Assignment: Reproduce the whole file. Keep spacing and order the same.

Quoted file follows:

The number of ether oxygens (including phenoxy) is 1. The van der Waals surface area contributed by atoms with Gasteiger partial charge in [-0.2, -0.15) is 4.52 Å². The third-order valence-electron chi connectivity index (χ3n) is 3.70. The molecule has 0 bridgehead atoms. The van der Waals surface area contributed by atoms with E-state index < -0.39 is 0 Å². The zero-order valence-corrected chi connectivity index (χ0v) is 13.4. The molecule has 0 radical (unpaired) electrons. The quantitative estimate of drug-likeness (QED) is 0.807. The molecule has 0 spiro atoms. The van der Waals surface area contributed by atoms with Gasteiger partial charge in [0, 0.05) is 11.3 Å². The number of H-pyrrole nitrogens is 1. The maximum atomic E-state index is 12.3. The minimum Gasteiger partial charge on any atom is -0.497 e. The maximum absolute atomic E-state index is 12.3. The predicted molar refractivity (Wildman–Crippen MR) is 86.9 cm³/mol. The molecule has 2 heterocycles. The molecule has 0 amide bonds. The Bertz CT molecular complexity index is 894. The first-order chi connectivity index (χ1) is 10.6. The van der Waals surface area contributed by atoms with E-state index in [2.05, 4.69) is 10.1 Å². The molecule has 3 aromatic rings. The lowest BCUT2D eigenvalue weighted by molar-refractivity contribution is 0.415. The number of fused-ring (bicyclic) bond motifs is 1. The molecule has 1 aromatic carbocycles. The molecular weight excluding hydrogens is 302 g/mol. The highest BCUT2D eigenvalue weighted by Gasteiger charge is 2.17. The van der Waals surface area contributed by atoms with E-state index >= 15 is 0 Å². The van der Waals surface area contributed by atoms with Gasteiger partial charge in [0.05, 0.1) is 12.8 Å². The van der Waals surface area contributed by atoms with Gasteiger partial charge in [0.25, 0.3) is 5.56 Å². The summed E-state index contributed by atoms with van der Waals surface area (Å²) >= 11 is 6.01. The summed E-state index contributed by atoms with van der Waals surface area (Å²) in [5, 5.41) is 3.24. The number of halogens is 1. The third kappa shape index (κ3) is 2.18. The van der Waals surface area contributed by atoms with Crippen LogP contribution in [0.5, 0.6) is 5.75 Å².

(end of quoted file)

The number of ether oxygens (including phenoxy) is 1. The van der Waals surface area contributed by atoms with Gasteiger partial charge in [-0.2, -0.15) is 4.52 Å². The third-order valence-electron chi connectivity index (χ3n) is 3.70. The molecule has 0 bridgehead atoms. The van der Waals surface area contributed by atoms with E-state index < -0.39 is 0 Å². The zero-order valence-corrected chi connectivity index (χ0v) is 13.4. The molecule has 0 radical (unpaired) electrons. The quantitative estimate of drug-likeness (QED) is 0.807. The molecule has 0 spiro atoms. The van der Waals surface area contributed by atoms with Gasteiger partial charge in [0, 0.05) is 11.3 Å². The number of H-pyrrole nitrogens is 1. The maximum atomic E-state index is 12.3. The minimum Gasteiger partial charge on any atom is -0.497 e. The maximum absolute atomic E-state index is 12.3. The predicted molar refractivity (Wildman–Crippen MR) is 86.9 cm³/mol. The molecule has 2 heterocycles. The molecule has 0 amide bonds. The Bertz CT molecular complexity index is 894. The first-order chi connectivity index (χ1) is 10.6. The van der Waals surface area contributed by atoms with E-state index in [2.05, 4.69) is 10.1 Å². The molecule has 3 aromatic rings. The lowest BCUT2D eigenvalue weighted by molar-refractivity contribution is 0.415. The number of fused-ring (bicyclic) bond motifs is 1. The molecule has 1 aromatic carbocycles. The molecular weight excluding hydrogens is 302 g/mol. The highest BCUT2D eigenvalue weighted by Gasteiger charge is 2.17. The van der Waals surface area contributed by atoms with E-state index >= 15 is 0 Å². The van der Waals surface area contributed by atoms with Gasteiger partial charge in [0.05, 0.1) is 12.8 Å². The van der Waals surface area contributed by atoms with Gasteiger partial charge in [0.25, 0.3) is 5.56 Å². The summed E-state index contributed by atoms with van der Waals surface area (Å²) >= 11 is 6.01. The summed E-state index contributed by atoms with van der Waals surface area (Å²) in [5, 5.41) is 3.24. The number of halogens is 1. The third kappa shape index (κ3) is 2.18. The van der Waals surface area contributed by atoms with Crippen LogP contribution in [0.5, 0.6) is 5.75 Å².